Building Long-term Wealth

Written by Posted On Tuesday, 11 June 2019 08:30

To retire comfortably, you need to build meaningful wealth. But that’s a lot easier said than done. Simply working hard and saving your pennies is extremely unlikely to give you the nest egg that you’ll need to enjoy a wonderful retirement. The math just doesn’t work out. Even as you save your cash, you’ll be losing value because of inflation.

That’s not to say that you shouldn’t work hard, build a rewarding career, and keep moving up the ladder toward higher-paying and more rewarding jobs. Rather, you need to be aware of another part to this equation. If you’re going to grow your wealth, you’re going to need to find ways to earn interest on your money.

Combating inflation

Interest helps your money generate more money. You can earn it on investments, or you can enjoy set rates like savings account rates and term deposit rates. A big part of why interest is so powerful is a concept called “compound interest.” Compound interest causes your interest-earning cash to grow exponentially over time.

Take a hypothetical investment of $100 and a hypothetical return of 10 percent. In the first year, you’ll earn $10. Not bad! But the next year, you’ll earn even more: Your 10 percent return will come not on $100, but on your new total of $110. That gives you an extra dollar, and you can easily see how, over time, this compound interest could grow powerful indeed. This is why saving for retirement early in life is so important. A dollar that you save in your 20s is much more valuable than one that you save in your 50s, because it has more time to earn compound interest.

So where can you earn this interest? Let’s talk about your options.

Where to get interest

When you’re saving for retirement and other long-term goals, it’s important to balance risk and reward carefully. Generally speaking, the biggest potential interest earnings are going to come with the largest risk — these are the bonds that companies might not pay back, the penny stocks in companies that could explode in value or go belly-up, and so on. By contrast, you’ll find lower (but sometimes still quite attractive) interest rates in places such as savings accounts, which are very safe.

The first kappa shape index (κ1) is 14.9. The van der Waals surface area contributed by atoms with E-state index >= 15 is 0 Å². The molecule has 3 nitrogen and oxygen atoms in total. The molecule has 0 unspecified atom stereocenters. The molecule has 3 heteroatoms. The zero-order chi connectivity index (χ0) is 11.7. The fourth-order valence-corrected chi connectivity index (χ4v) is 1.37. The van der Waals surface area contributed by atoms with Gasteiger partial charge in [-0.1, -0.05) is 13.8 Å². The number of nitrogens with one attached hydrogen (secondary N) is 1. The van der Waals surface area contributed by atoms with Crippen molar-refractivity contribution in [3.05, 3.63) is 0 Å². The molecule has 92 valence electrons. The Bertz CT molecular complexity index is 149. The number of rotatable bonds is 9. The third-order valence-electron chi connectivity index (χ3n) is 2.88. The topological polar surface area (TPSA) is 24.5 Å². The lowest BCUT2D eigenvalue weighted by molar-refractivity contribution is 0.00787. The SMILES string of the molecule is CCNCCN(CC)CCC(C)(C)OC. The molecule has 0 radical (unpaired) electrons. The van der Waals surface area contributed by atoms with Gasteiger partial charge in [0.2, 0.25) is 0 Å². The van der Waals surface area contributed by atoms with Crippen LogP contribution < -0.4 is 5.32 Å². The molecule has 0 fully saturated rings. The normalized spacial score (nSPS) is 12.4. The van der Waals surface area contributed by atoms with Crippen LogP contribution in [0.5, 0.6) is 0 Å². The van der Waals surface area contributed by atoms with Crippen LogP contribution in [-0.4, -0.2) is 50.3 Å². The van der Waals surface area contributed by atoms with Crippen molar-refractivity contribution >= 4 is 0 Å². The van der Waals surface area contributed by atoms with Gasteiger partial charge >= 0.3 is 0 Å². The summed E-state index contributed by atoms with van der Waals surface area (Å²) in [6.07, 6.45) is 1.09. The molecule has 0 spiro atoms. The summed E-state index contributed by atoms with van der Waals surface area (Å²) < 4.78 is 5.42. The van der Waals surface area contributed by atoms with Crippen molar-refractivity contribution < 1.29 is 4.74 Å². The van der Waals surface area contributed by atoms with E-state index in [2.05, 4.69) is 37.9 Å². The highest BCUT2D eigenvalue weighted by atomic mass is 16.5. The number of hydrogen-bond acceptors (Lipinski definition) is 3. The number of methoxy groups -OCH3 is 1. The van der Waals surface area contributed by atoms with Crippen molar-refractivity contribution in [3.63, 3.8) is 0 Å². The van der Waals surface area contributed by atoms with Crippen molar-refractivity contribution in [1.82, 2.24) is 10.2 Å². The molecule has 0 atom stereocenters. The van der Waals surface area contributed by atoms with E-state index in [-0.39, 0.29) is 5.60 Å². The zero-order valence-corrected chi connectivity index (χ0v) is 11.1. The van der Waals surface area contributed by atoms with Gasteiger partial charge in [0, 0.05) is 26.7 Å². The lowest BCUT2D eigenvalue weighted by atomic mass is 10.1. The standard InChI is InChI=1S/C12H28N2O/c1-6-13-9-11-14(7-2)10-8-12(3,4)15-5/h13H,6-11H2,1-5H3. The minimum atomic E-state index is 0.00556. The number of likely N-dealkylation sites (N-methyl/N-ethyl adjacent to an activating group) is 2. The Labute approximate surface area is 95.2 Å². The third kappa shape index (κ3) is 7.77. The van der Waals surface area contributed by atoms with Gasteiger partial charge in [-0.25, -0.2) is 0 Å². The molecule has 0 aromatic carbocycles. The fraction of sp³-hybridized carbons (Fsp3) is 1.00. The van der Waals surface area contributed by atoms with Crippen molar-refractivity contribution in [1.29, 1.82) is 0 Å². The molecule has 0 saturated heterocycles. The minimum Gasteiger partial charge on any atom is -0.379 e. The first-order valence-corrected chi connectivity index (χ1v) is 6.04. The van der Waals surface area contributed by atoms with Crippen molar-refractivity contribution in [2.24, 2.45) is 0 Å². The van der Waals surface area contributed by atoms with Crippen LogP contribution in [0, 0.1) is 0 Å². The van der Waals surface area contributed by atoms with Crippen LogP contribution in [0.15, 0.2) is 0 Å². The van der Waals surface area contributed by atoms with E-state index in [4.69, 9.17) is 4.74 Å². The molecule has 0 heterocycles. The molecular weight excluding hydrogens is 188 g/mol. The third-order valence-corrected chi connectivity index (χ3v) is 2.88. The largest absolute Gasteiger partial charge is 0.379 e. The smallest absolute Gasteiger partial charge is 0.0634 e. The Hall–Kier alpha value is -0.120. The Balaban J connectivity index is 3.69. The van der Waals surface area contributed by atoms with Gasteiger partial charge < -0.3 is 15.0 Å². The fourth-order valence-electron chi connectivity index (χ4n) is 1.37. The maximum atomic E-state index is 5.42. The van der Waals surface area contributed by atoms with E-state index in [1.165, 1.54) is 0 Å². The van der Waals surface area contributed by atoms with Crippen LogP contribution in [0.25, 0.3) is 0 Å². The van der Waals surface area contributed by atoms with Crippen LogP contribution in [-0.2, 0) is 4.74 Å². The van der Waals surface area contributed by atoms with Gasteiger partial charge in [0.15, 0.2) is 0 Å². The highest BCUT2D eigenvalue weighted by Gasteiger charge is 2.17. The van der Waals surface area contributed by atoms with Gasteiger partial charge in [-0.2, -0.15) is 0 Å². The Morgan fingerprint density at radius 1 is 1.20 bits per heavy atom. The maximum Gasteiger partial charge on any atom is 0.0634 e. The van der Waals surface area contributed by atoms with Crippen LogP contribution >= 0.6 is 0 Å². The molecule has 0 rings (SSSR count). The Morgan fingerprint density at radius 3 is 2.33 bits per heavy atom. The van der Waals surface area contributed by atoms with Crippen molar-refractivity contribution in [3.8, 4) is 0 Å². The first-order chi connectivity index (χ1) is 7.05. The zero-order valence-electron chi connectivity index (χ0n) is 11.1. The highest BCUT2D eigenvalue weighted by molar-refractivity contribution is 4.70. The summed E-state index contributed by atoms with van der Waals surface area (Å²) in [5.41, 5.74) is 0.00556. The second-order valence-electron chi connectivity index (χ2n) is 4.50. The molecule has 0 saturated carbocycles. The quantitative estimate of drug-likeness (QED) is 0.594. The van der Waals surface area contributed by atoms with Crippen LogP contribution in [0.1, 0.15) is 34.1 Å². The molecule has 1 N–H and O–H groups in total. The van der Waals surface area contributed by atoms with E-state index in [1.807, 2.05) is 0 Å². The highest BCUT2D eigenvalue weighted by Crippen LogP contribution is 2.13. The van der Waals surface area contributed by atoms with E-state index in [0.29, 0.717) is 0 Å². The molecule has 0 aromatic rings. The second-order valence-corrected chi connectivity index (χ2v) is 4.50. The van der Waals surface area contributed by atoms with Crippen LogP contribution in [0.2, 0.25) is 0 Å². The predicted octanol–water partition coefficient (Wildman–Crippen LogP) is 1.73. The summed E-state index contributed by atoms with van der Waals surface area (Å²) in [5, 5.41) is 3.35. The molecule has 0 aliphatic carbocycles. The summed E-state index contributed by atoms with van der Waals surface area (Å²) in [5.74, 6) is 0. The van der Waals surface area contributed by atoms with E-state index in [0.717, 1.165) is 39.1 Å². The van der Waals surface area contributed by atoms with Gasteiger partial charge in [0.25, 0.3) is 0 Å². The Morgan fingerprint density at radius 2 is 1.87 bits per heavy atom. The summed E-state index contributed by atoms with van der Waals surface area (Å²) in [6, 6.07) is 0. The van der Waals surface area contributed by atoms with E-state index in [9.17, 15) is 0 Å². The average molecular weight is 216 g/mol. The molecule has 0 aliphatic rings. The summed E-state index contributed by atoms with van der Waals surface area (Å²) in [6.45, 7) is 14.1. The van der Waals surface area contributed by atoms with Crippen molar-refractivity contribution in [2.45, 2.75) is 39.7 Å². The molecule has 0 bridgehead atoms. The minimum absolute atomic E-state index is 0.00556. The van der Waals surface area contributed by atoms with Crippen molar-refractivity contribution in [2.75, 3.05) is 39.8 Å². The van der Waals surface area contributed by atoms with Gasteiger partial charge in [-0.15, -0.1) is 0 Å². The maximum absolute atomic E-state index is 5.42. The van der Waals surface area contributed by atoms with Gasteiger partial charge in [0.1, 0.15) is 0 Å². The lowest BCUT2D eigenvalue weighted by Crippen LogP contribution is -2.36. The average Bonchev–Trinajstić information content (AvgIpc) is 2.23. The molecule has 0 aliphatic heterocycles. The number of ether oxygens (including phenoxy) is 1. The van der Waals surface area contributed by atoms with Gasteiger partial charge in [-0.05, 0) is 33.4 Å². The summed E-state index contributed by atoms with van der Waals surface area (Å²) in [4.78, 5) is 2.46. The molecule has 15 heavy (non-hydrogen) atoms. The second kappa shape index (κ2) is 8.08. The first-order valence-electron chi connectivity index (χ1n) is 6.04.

You can get a better interest rate than a savings account by opting for a term deposit (in which you agree to keep your money in the account for a set period of time — no taking it out early) or in savings bonds, each of which are less liquid than cash in a savings account but potentially more helpful to your long-term goals. Another great way to earn interest without gambling your whole retirement fund is to focus on large-cap stocks or, better yet, funds that track major market indices like the S&P 500. You could still see your investment lose money, but you’ll be much less likely to lose everything. Until society collapses, the S&P 500 is probably going to be worth something. This strategy is smart in the long term because, generally speaking, the stock market goes up: If you’re investing now in your 20s, you can be reasonably sure that your overall return over the next 50 years will be positive.

Experts generally agree that you’ll want to get more cautious as you approach retirement age. That’s because you no longer have decades of time on the market to make up for a potential short-term market dive. Such a dive is a much bigger deal when you’re just a few years from retirement, so you’ll want to be more cautious in those years and shift more of your money to safe bets such as short-term bonds and term deposits.

Investing doesn’t have to be difficult or full of crazy risks. A smart and simple use of interest can turn your careful savings into a great retirement nest egg.

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Harris Johnston

Real estate investor with ownership stakes in commercial and residential projects in New York City, Philadelphia, Miami, Denver, and Laguna Niguel.

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